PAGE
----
No normal, healthy saint ever chooses suffering; he simply chooses God’s will, just as Jesus did, whether it means suffering or not. And no saint should ever dare to interfere with the lesson of suffering being taught in another saint’s life.
~ Oswald Chambers
Twenty plus years ago I was deep in a struggle with a family crisis. One day, desperate for diversion, I took a few hours to myself and wandered around aimlessly in the local mall. I found myself drawn to a Lifeway bookstore.
A book, yes, that would be a nice break, I thought.
Nothing seemed right to me though. My soul was parched, my spiritual well dry, and sorely in need of refilling. As I was leaving, empty-handed, I glanced over to the right wall and saw a bright blue cover. I walked over and picked up my introduction to Oswald Chambers, My Utmost for His Highest.
All these years later, having read the 365 devotionals over and over again, I am still learning from this man’s wisdom that is neither self-help, nor modern mindfulness. In many ways, it can be described as being theological tough love.
More than once I have been convicted by his words, written more than a hundred years ago. Apparently what is true is always true, no matter the era.
During the first year of reading My Utmost, I can almost relive each epiphanic experience coming face to face with a truth sharp as any finely honed sword. It always cut me and left an indelible mark. As a result, I’m pretty notched up, spiritually speaking.
I recall one startling truth, in particular, that changed my whole life view on how humans often interfere with what God is doing by good intentioned intervening. Because though we are called to goodness, love, and all things charitable, we aren’t intuitive enough to see when our interpretations of love, goodness and charity are not necessarily in sync with God’s view.
Being only human, I fall back on the excuse - I’m only human. If I believe someone needs a hand up and I am able to give it, I instinctively want to reach out. On more than one occasion, I can attest, this has not turned out well and my good intentions simply caused more harm than good and/or at the very least a setback. Again, though I fall back and perhaps even hide behind the rationale that I was just doing a good deed, my excuse that I was only trying to help seems lame once it has been revealed to me as stepping over the line where I should not have ventured. And then I have to repent for intruding where my intervention was not necessary nor requested.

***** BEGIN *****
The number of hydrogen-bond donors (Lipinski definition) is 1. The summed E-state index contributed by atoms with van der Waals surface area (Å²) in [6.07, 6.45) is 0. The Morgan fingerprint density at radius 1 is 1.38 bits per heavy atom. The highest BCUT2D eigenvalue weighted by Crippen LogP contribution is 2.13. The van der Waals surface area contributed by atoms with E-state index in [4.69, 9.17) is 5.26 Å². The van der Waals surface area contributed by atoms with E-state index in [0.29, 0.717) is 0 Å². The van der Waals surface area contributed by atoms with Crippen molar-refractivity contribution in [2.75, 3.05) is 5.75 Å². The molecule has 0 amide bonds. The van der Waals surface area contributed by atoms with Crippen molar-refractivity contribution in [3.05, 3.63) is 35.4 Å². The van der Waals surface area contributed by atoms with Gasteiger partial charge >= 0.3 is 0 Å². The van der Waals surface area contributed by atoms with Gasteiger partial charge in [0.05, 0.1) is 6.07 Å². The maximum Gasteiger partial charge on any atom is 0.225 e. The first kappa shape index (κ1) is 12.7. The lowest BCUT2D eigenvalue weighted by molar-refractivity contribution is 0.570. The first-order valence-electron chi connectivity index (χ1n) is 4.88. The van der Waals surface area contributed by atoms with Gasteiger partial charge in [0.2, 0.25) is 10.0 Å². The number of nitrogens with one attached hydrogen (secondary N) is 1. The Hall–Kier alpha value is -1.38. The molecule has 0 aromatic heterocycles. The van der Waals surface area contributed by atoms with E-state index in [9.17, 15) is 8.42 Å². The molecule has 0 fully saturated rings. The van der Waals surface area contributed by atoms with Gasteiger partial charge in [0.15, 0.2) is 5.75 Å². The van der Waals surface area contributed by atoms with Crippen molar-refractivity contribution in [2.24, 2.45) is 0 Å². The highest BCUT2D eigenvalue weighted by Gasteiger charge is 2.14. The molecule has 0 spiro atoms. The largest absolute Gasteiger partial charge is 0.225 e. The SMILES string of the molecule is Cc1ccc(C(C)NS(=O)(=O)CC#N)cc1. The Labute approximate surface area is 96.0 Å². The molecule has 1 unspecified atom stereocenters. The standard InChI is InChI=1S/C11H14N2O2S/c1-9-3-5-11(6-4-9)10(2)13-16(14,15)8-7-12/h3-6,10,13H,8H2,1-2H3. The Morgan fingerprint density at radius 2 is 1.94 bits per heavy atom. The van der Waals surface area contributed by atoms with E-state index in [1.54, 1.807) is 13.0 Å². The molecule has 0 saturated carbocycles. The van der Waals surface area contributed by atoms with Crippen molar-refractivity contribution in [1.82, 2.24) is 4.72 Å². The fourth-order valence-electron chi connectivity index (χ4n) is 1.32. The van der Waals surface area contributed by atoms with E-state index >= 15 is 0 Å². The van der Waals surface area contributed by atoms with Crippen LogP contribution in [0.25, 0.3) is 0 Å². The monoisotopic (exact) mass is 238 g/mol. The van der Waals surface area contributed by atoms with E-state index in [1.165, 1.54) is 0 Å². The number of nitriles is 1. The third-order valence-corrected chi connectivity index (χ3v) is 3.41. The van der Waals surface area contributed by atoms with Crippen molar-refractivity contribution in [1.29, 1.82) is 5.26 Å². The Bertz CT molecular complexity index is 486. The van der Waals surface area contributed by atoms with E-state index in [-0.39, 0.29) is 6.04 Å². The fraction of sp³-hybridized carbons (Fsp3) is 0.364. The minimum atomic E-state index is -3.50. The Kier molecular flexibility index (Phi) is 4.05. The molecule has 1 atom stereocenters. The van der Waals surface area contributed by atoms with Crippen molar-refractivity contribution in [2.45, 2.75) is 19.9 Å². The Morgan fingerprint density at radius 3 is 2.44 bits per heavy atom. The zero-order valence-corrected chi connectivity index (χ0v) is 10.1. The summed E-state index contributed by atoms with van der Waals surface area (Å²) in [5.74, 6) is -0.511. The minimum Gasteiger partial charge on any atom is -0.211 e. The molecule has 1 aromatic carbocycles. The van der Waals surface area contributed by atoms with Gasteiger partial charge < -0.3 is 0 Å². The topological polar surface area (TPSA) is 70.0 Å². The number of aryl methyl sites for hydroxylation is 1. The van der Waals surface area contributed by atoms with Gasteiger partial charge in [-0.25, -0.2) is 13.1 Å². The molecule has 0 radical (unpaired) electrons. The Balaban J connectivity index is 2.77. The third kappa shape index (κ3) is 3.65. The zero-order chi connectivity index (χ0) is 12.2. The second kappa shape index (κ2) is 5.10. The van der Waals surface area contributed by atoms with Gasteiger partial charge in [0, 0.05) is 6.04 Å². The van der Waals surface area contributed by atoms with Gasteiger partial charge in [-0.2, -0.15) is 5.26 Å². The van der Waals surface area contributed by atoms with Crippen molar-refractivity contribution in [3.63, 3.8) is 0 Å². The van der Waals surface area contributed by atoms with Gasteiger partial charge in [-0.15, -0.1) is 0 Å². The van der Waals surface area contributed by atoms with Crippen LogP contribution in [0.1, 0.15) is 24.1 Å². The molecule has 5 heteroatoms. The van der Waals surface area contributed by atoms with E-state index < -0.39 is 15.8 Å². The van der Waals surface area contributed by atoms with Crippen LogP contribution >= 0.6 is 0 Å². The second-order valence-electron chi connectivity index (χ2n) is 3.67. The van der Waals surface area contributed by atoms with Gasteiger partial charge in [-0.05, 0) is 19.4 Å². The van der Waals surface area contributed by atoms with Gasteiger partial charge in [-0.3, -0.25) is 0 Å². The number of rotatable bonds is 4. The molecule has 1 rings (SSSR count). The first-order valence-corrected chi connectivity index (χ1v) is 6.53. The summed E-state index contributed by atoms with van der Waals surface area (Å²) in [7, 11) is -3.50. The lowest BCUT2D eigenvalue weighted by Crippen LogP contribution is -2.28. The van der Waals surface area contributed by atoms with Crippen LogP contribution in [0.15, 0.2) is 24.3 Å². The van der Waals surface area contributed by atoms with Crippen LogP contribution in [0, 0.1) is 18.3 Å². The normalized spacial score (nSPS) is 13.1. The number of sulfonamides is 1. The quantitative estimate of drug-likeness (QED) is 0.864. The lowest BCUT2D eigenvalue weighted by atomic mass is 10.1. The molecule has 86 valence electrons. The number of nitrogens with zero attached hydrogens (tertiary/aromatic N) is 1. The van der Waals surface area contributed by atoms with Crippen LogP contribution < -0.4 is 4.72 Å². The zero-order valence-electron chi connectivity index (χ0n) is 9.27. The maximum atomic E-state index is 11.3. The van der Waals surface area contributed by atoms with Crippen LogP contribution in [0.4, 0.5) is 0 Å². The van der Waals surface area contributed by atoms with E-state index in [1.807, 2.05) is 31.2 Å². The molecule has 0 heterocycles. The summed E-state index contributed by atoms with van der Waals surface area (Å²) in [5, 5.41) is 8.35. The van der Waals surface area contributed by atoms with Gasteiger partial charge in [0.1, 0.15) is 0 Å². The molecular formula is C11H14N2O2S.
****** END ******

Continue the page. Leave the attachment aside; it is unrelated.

You see, in the journey toward spiritual maturity, we occasionally happen upon a crossroads where we must stop and consider that when we do not know the direction we should go if we decide to go with the path that looks good to the world instead of waiting on God to give us some input, we are likely to find ourselves on a thorny, rough road. Sometimes we even end up bleeding for the choice.
So, the question is begged, how does one know when to step up and help someone else ... or not? How can you know when God is bringing someone else around via a tribulation put in place specifically for them or, instead, presenting you with an opportunity to be His eyes, hands, feet?
Frankly, I’m still working on that one. Thus far I have figured out, though, that every circumstance will present a different answer - do, don’t, or just let go and let God. I suspect the deepest truth of how we make our decisions hides within the world view, so embedded in our psyches, that performing an act of charity defines us as heroes. Who doesn’t like to be thought of as a hero?
But the downside is that we are not here to be known as heroes. We are only expected to empty ourselves of ‘self’ and learn how to pay attention to the still small voice. To learn to listen, obey and trust is probably one of the toughest levels to pass in the never ending lessons in the School of Christ.
When we are consciously aware of being used as broken bread and poured-out wine, we have yet another level to reach—a level where all awareness of ourselves and of what God is doing through us is completely eliminated. A saint is never consciously a saint—a saint is consciously dependent on God.
~ Oswald Chambers